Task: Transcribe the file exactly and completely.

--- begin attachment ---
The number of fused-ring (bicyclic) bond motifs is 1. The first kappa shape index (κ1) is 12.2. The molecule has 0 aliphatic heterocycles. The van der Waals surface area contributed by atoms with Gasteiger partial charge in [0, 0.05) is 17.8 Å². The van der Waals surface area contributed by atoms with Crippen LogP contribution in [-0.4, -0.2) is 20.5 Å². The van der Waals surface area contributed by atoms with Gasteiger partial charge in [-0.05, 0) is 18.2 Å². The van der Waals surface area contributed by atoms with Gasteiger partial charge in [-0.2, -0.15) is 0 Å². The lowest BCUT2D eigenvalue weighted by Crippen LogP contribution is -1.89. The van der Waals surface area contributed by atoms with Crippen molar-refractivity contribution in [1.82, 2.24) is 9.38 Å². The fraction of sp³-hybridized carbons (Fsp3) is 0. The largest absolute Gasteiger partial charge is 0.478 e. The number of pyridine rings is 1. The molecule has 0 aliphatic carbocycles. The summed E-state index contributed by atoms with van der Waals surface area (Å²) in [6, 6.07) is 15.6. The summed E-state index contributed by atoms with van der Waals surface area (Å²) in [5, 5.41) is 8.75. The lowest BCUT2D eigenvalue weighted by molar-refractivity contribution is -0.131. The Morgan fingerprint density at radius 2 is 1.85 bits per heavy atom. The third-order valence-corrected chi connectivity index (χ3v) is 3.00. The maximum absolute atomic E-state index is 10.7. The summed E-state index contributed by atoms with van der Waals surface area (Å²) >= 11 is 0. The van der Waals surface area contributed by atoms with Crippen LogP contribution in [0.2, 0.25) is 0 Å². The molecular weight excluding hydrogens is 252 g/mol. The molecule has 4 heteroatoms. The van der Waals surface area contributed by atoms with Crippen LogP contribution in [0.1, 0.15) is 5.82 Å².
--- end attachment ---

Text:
The number of fused-ring (bicyclic) bond motifs is 1. The first kappa shape index (κ1) is 12.2. The molecule has 0 aliphatic heterocycles. The van der Waals surface area contributed by atoms with Gasteiger partial charge in [0, 0.05) is 17.8 Å². The van der Waals surface area contributed by atoms with Crippen LogP contribution in [-0.4, -0.2) is 20.5 Å². The van der Waals surface area contributed by atoms with Gasteiger partial charge in [-0.05, 0) is 18.2 Å². The van der Waals surface area contributed by atoms with Gasteiger partial charge in [-0.2, -0.15) is 0 Å². The lowest BCUT2D eigenvalue weighted by Crippen LogP contribution is -1.89. The van der Waals surface area contributed by atoms with Crippen molar-refractivity contribution in [1.82, 2.24) is 9.38 Å². The fraction of sp³-hybridized carbons (Fsp3) is 0. The largest absolute Gasteiger partial charge is 0.478 e. The number of pyridine rings is 1. The molecule has 0 aliphatic carbocycles. The summed E-state index contributed by atoms with van der Waals surface area (Å²) in [6, 6.07) is 15.6. The summed E-state index contributed by atoms with van der Waals surface area (Å²) in [5, 5.41) is 8.75. The lowest BCUT2D eigenvalue weighted by molar-refractivity contribution is -0.131. The Morgan fingerprint density at radius 2 is 1.85 bits per heavy atom. The third-order valence-corrected chi connectivity index (χ3v) is 3.00. The maximum absolute atomic E-state index is 10.7. The summed E-state index contributed by atoms with van der Waals surface area (Å²) >= 11 is 0. The van der Waals surface area contributed by atoms with Crippen LogP contribution in [0.2, 0.25) is 0 Å². The molecular weight excluding hydrogens is 252 g/mol. The molecule has 4 heteroatoms. The van der Waals surface area contributed by atoms with Crippen LogP contribution in [0.1, 0.15) is 5.82 Å².